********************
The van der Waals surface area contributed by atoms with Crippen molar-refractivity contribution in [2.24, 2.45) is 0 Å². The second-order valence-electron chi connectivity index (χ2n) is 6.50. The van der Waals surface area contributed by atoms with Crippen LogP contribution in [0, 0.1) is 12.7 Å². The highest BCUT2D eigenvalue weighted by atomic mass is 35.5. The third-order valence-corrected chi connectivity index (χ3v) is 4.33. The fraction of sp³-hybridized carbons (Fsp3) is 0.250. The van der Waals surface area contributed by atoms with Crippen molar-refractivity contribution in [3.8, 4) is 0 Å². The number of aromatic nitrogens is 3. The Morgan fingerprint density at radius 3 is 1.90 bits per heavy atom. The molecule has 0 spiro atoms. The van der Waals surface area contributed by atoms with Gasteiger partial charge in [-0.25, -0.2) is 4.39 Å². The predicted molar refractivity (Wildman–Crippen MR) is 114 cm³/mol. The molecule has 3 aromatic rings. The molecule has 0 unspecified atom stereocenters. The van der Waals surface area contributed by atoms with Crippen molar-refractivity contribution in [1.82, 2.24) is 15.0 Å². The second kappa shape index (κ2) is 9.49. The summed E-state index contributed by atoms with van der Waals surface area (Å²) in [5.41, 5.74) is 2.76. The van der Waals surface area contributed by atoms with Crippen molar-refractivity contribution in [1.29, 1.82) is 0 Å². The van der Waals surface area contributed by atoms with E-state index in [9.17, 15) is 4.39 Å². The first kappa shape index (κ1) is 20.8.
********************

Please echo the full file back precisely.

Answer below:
The van der Waals surface area contributed by atoms with Crippen molar-refractivity contribution in [2.24, 2.45) is 0 Å². The second-order valence-electron chi connectivity index (χ2n) is 6.50. The van der Waals surface area contributed by atoms with Crippen LogP contribution in [0, 0.1) is 12.7 Å². The highest BCUT2D eigenvalue weighted by atomic mass is 35.5. The third-order valence-corrected chi connectivity index (χ3v) is 4.33. The fraction of sp³-hybridized carbons (Fsp3) is 0.250. The van der Waals surface area contributed by atoms with Crippen molar-refractivity contribution in [3.8, 4) is 0 Å². The number of aromatic nitrogens is 3. The Morgan fingerprint density at radius 3 is 1.90 bits per heavy atom. The molecule has 0 spiro atoms. The van der Waals surface area contributed by atoms with Gasteiger partial charge in [-0.25, -0.2) is 4.39 Å². The predicted molar refractivity (Wildman–Crippen MR) is 114 cm³/mol. The molecule has 3 aromatic rings. The molecule has 0 unspecified atom stereocenters. The van der Waals surface area contributed by atoms with Crippen molar-refractivity contribution in [1.82, 2.24) is 15.0 Å². The second kappa shape index (κ2) is 9.49. The summed E-state index contributed by atoms with van der Waals surface area (Å²) in [5.41, 5.74) is 2.76. The van der Waals surface area contributed by atoms with Crippen molar-refractivity contribution in [1.29, 1.82) is 0 Å². The van der Waals surface area contributed by atoms with E-state index in [9.17, 15) is 4.39 Å². The first kappa shape index (κ1) is 20.8.